Weekend Movies: ‘Cars’ Spins Out While ‘Bad Teacher’ Gets An “A”

There’s no question as to which new movie will be the weekend box office winner. ‘Cars 2’ is the family-enticing sequel to Pixar’s major merchandise seller ‘Cars‘, while ‘Bad Teacher’ is a raunchy, irreverent and relentlessly crude adult comedy that resembles ‘Bad Santa‘. Pixar flicks are always huge money-makers, even though this one definitely does not deserve to be.

Like I said in my review, ‘Cars 2‘ is Pixar’s first full-blown let-down. As if the fact that the central character, Mater, is the most annoying character ever created by Pixar weren’t enough, the film’s dumb humor and predictable spy plot put the nail in the coffin. Time of death: six minutes. Nothing that happens after the sixth minute is of any entertainment value to anyone, save boys ages 2-10. Everyone else, kiss your $10 bucks goodbye – maybe even $15 if you paid for 3D.

Everything about ‘Cars 2’ reeks of product placement, as if the only reason the film was made was to fuel the ‘Cars’ merchandise that hands Disney billions of dollars. But the one noteworthy achievement of ‘Cars 2’ is its amazing 3D rendering. As I’ve publicly stated several times here in The Bonus View, I do not like 3D. For me to rave about a film’s 3D truly means something. While ‘Cars 2’ definitely falls onto my “Films I’ll Never Watch Again” list, I might have to break my own standard just to see the 3D again.

Bad Teacher‘ is like a much funnier version of ‘Bad Santa’. Take a drug-abusing, crude, blunt, vile alcoholic with the worst ambitions, place him/her in an unfitting profession that forces him/her to work with annoying kids, and you’re bound for comedic gold. ‘Bad Teacher’ successfully pulls off what ‘Bad Santa’ tried to. Watching Cameron Diaz transform into a nasty she-devil is hilarious. She has no tact, and bluntly tells both kids and adults why they suck and why they’ll never achieve their goals. She’s vain, shallow and superficial – not to mention comically brilliant.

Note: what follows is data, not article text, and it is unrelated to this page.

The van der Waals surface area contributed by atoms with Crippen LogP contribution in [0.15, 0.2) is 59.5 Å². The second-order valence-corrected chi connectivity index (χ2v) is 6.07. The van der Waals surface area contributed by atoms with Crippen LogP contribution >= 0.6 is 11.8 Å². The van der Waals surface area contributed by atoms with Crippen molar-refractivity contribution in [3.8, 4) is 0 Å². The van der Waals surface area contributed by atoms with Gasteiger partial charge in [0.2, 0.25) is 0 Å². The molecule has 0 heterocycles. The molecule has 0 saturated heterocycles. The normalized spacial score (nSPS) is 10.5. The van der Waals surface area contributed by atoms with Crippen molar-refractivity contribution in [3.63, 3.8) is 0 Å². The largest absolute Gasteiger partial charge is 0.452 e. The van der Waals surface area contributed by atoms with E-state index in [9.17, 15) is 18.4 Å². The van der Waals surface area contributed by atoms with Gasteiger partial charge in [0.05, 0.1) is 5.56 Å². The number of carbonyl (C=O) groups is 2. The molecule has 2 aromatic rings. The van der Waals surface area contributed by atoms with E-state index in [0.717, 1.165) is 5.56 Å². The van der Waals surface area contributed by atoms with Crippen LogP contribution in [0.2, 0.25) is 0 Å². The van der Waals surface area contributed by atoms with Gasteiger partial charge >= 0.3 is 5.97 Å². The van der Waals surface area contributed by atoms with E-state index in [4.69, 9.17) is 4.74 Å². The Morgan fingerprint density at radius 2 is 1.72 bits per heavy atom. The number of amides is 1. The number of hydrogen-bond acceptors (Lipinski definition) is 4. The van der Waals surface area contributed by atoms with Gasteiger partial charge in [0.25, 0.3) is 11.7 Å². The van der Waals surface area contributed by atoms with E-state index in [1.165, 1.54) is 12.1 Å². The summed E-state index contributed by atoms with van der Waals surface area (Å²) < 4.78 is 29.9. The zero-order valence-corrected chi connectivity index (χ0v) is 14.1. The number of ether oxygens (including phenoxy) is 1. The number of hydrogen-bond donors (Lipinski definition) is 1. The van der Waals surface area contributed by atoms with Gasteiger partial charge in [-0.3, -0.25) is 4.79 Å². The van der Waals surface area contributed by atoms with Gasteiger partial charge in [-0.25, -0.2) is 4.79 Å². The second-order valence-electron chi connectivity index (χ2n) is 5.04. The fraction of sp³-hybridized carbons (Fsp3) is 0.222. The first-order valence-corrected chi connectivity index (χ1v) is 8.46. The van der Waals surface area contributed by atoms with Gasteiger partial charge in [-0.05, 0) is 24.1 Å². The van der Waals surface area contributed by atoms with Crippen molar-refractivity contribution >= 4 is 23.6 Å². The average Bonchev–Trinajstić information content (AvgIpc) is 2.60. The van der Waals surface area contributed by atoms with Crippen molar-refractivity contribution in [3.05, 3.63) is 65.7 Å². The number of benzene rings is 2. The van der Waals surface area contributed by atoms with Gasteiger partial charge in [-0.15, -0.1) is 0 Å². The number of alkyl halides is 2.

For those who love Conan O’Brien and his zany antics, ‘Conan O’Brien Can’t Stop‘ opens with a limited release this weekend. The documentary takes you through Conan’s life shortly after losing ‘The Tonight Show’ and hitting the road with his 44-show “Legally Prohibited From Being Funny on Television” tour.

Anyone who loves Conan will love this film. For those who think he’s just “okay,” it might change opinions. But those who hate Conan will loathe every minute of ‘Conan O’Brien Can’t Stop’. Literally, he is completely incapable of stopping – both his entertainment job and his comedy.


  1. Jane Morgan

    My dislike of Cameron Diaz adds another movie to the list of great films I will never watch.

    Looks like the only fun I’ll be getting out of this weekend is watching these two underperform at the box office, while rooting for ‘Midnight In Paris’ to remain in the Top 10.

    Why is ‘The Tree Of Life’ only playing on 1/10th of the number of screens as ‘The New World’ or ‘The Thin Red Line’? It that an indication of quality?

    • Onslaught

      Jane, the movie is going wide on July 8th, it’s still just in limited release for the time being. Nonetheless, it’s at least a better film than the New World.

    • Luke Hickman

      I, too, cannot stand Cameron Diaz – but she pulls it off very well. Give it a rental in the future. If you like crude comedies, it’ll make you laugh.

      I’m glad that ‘Midnight’ is officially Woody Allen’s highest grossing movie in 25 years. It’s brilliant! I’m glad you’re rooting for it too.

      If you couldn’t tell by my review, I tried to emphasize the audience that will “get” ‘Tree of Life.’ It’s one of those films that people will either fawn over or look at as purely pretentious. I don’t think quality has anything do with it, it’s the small audience that will actually see it.

      Where do you live? It’s been open for two weeks here in SLC, so I would have assumed that it’s almost everywhere by now (on at least one screen per city) since we get everything WAY late on the platform here.

      • Jane Morgan

        I live in the spleen of Wisconsin. ‘The Tree Of Life’ isn’t playing within 40 miles.

        I doubt we’ll have to wait long for the blu-ray. I hope the transfer is as good as ‘The Thin Red Line.’